A new American initiative to develop supply chains outside of China has put Korea both in the driver’s seat and in a delicate position to
Korean-US Auto Investments Reinforced with Michigan Outreach
As the world’s eyes once again turn to Detroit, the champion of America’s car industry, the US and South Korea are re-opening major negotiations toward improving trade and investment in Michigan. This past May, Mr. Han-Koo Yeo, Minister-Counselor of Trade, Industry and Energy (MOTIE) at the Korean Embassy in Washington, DC met with representatives of Michigan’s business community as well as its federal, state and local governments to discuss ongoing efforts to maintain strong business collaboration and investment opportunities between the US and South Korea.
South Korea remains one of Detroit’s most visible and fastest growing investor communities. This past spring, General Motors announced that it would set up its Asia-Pacific HQ in Seoul, boosting procurement from about 2 trillion won ($1.85 billion) a year. The recent visit from MOTIE to Michigan, however, foreshadows a much larger potential for bilateral business on the horizon.
A major incentive for Korea’s attention to Michigan this spring was to engage in the 2018 US Korea Business Summit. Minister-Counselor Yeo was a key speaker at the event, where he discussed the exciting new growth in trade and economic cooperation between the US and Korea, as well as the national attention to Michigan’s booming auto industry.
Held in the center for the US automobile industry, the US Korea Business Summit focused on the future of the global automotive industry—one that is driven by connected, autonomous, shared, and electric-based technologies (CASE), as well as aerospace industry trends. The annual summit provides an unparalleled opportunity to bring thought leaders together and share insights about the future of the automotive and aerospace industries. There is strong interest on all sides in keeping auto trade imbalances from increasing during the ongoing KORUS FTA revisions. Through negotiations for modifications, US and Korea reached an agreement in principle in March 2018, with key changes made in the automotive provisions to improve market access for US automobiles in Korea. Now, with stronger ties with one of the most important allies and key trading partner (Korea ranks #2 right behind Germany for market share), there is a higher potential, especially the automotive industry, for US trade and national security relationship.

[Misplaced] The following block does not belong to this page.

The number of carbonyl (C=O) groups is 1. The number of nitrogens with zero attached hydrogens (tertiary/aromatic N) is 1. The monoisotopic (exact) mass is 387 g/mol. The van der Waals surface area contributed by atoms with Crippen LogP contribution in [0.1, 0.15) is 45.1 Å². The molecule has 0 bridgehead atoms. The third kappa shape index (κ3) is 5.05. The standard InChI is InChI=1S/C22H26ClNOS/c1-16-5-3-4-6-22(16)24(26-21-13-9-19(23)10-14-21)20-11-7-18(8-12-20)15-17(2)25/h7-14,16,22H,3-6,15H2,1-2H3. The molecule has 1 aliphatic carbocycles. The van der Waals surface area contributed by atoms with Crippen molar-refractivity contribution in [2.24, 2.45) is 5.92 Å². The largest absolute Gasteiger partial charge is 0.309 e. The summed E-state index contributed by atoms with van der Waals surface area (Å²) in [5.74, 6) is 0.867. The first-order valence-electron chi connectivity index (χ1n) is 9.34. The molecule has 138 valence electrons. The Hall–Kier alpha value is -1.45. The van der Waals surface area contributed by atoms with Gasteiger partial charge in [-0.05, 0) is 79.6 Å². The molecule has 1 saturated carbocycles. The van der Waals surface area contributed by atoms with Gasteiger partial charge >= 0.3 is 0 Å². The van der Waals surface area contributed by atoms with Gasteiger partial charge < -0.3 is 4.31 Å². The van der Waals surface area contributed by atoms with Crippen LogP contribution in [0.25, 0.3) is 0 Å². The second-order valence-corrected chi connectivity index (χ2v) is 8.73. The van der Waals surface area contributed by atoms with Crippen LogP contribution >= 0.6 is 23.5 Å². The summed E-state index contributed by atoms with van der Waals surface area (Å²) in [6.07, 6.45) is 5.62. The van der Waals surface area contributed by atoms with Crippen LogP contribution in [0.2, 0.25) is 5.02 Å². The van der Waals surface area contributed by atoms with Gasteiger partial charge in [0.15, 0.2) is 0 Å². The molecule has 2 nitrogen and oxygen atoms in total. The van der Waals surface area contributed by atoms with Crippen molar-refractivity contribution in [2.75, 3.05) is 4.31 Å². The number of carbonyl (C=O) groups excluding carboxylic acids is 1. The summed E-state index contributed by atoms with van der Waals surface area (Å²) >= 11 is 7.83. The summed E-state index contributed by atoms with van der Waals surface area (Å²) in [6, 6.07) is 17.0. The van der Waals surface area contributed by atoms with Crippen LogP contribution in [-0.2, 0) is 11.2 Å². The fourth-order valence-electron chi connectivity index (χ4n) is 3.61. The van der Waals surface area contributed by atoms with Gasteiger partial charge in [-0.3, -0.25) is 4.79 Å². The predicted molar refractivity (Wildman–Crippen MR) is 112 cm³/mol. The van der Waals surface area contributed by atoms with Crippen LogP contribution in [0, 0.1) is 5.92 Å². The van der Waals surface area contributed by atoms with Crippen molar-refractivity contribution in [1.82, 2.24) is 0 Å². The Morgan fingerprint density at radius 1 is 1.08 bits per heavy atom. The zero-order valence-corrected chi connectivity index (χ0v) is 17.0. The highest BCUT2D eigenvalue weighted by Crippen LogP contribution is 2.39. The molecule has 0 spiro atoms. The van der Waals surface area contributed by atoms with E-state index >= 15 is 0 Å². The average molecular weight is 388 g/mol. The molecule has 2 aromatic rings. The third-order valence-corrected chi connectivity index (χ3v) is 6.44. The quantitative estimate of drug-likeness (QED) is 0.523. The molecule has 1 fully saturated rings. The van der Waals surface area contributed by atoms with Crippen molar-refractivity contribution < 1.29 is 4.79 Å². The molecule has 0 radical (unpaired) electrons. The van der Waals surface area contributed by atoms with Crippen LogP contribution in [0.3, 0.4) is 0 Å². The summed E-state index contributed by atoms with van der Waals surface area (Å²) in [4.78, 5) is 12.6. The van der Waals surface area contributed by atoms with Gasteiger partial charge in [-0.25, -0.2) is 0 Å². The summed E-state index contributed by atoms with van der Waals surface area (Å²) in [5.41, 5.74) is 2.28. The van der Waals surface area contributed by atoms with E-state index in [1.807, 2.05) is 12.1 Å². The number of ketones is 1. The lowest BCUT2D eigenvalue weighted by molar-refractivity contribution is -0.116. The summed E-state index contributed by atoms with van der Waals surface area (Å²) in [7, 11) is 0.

The Korea Trade-Investment Promotion Agency (KOTRA), Michigan Economic Development Corporation, Detroit Economic Growth Corporation, and the Michigan Aerospace Manufacturers Association hosted the Summit to explore foreign market opportunities, diversify foreign and domestic Korean goods, and create new job horizons for both the US and Korea. KOTRA came to the Summit during a time of industrial and financial challenges for Korea, with intensifying global competition in key Korean industries and export markets, but believes that 2018 continues to show tremendous promise for the Korean economy.
The Korean Embassy’s visit to Michigan provided a chance for officials to gain insight into new and existing investment opportunities between the US and Korea. With so much mutual benefit ripe for the taking, representatives from MOTIE, federal and state governments, and private businesses cultivated new relationships and reinforced long-standing ones. Reliable bilateral partnerships will continually drive business collaboration, leading to shared Korean-US achievements.
*Featured in headline image: Dimitar P. Filev, Technical Fellow at Control & AI, Ford Research & Innovation Center, Hankoo Yeo, Minister Counselor for Korean Embassy in the US, John Robb, Director of North American Electronic Systems Development Hyundai American Technical Center, Mike A. Jackson, Executive Director Strategy and Research OESA, Denise Gray, President and CEO of LG Chem Power Inc., Jong-Kook Lee, Consul General of Korean Consulate General in Chicago